Shell in v4 of Xamarin.Forms and Visual Studio 2019

Shell in v4 of Xamarin.Forms and Visual Studio 2019

Back in late 2018 I did a post on getting started with Shell where I did a “File-New-Project” with Xamarin.Forms Shell. In this post I’m going to do a quick update to that post looking at creating a new Shell application with Visual Studio 2019, and then upgrading to the preview of Xamarin.Forms Shell v4.

As all great projects start, let’s get going with the Create a new project dialog. Search for Xamarin and select the Mobile App (Xamarin.Forms) template.

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Give some basic project information

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Select Shell as the application template.

Note: The Windows (UWP) option has come back (removed in the initial release of Visual Studio 2019) when creating Xamarin.Forms applications. However, since Shell isn’t supported by UWP at the moment, the Windows (UWP) option is currently disabled.

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And there you have it a new Xamarin.Forms application that you can build and run, that leverages Shell.

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And looks a little like this with bottom tabs and an ADD button in the navigation bar.

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But let’s see what v4 is going to give us. Select “Include prerelease” and update to the latest packages.

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Xamarin.Forms Shell v4

One addition that is more of a cosmetic improvement is the naming of ShellItem and ShellSection – I think the initial intent of these were that they should be somewhat abstracted for the actual UI implementation. However, as Shell has matured, the reality is that ShellItem maps to an item that appears in the flyout and an ShellSection maps to a tab…..

Wow, hold on, what are these things ShellItem, ShellSection and ShellContent? If you haven’t been following what the Xamarin.Forms team have been working on then Shell might come as a bit of a surprise. However, as nearly every app developer will admit, one of the most painfully tedious parts of building an application is create and linking all the pages of the application so that the user can navigate between them. The cognitive load of how to do master-details or tabs even in Xamarin.Forms makes it hard for developers to get started. What Shell aims to achieve is to provide a declarative way for you to define how your application is structured.

Essentially Shell represents a hierarchy of navigation elements:

– Shell – this is represents the application as a whole

– ShellItem – these are the first level pages of the application. Currently if there are multiple ShellItems defined, they’ll automatically appear in a Flyout.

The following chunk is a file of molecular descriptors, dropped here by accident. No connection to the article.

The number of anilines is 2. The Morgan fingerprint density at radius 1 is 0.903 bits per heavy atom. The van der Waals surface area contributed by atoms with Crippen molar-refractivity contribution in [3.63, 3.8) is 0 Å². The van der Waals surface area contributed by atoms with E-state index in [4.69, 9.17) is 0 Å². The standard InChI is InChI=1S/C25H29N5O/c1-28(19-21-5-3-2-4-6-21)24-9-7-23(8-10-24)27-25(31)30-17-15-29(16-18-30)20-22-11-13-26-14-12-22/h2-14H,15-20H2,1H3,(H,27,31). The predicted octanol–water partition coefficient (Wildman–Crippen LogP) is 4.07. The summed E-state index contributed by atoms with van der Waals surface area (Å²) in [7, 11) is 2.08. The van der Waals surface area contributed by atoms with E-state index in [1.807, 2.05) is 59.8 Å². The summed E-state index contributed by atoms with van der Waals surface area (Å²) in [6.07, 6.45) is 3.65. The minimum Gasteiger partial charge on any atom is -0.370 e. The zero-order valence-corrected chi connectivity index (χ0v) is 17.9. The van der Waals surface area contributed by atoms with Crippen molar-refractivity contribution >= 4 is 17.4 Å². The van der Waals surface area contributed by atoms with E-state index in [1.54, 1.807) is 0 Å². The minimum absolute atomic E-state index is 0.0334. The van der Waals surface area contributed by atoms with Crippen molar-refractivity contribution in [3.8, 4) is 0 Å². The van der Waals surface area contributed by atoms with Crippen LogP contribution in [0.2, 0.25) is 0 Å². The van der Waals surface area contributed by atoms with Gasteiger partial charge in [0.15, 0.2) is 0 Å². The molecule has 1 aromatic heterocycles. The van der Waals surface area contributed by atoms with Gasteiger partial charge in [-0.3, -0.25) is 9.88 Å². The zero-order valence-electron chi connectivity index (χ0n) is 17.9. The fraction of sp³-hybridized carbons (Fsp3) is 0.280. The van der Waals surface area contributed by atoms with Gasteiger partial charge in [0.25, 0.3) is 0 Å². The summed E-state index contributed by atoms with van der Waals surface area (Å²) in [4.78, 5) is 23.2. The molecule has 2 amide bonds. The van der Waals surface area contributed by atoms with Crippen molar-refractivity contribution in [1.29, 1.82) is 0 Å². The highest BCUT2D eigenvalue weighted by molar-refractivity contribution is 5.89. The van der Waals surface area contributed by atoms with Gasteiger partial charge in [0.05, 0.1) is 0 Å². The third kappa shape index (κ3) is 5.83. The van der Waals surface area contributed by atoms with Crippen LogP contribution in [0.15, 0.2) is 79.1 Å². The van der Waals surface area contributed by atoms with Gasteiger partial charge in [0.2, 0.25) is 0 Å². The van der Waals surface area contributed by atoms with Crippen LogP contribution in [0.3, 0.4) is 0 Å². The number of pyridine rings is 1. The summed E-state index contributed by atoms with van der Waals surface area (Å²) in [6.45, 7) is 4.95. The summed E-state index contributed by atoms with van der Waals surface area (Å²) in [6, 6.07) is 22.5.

– ShellSection – a page can be broken into sections which essentially map to bottom tabs. If a ShellItem only has one ShellSection, no tabs will show.

– ShellContent – this is the actual page content that will be displayed within the bottom tabs. If a ShellSection has multiple ShellContent, tabs will appear at the top of the tab giving you a tab-sandwich display.

In v4, to make it easier for developers to clearly see what was going on, additional classes, FlyoutItem and Tab were added that sub-class ShellItem and ShellSection respectively. The following example layouts use the new element names – if you’re still on v3.6 of Xamarin.Forms you will need to stick with ShellItem and ShellSection.

Some examples:

Single Page Application

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Notes:

For a single ShellContent there’s no need to include a Tab element, simply nest it directly under the FlyoutItem.

– The FlyoutBehavior attribute can be used to hide/show the flyout on different pages in the application, or (as in this case) across the whole application. Use Shell.FlyoutBehavior on individual FlyoutItem elements to hide the flyout on those pages.

<Shell … FlyoutBehavior=”Disabled”>
     <FlyoutItem … >
         <ShellContent … />
     </FlyoutItem>
</Shell>

Two Page Application With Flyout

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<Shell …>
     <FlyoutItem Title=”Home” … >
         <ShellContent … />
     </FlyoutItem>
     <FlyoutItem Title=”Single Page” … >
         <ShellContent … />
     </FlyoutItem>
</Shell>

Looking at the different combination of FlyoutItem, Tab and ShellContent we can get different page behaviours:

Bottom Tabs

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<FlyoutItem Title=”Bottom Tabs” … >
     <Tab Title=”Home” >
         <ShellContent … />
     </Tab>
     <Tab Title=”Activity” … >
         <ShellContent … />
     </Tab>
</FlyoutItem>

Top Tabs

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<FlyoutItem Title=”Top Tabs” … >
     <Tab Title=”Activity” … >
         <ShellContent Title=”Shared” … />
         <ShellContent Title=”Notifications” … />
     </Tab>
</FlyoutItem>

Tab Sandwich

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<FlyoutItem Title=”Tab Sandwich” … >
     <Tab Title=”Activity” … >
         <ShellContent Title=”Shared” … />
         <ShellContent Title=”Notifications” … />
     </Tab>
     <Tab Title=”Updates” … >
         <ShellContent Title=”Updates” … />
         <ShellContent Title=”Home” … />
     </Tab>
</FlyoutItem>

As you will have briefly seen, it’s possible to rapidly stand up the basics of an application using a combination of flyouts and tabs to structure your application. In this post we’ve referenced the preview of the next version of Xamarin.Forms Shell, so you can expect that some of the features, particularly around navigation are subject to change in the coming months.

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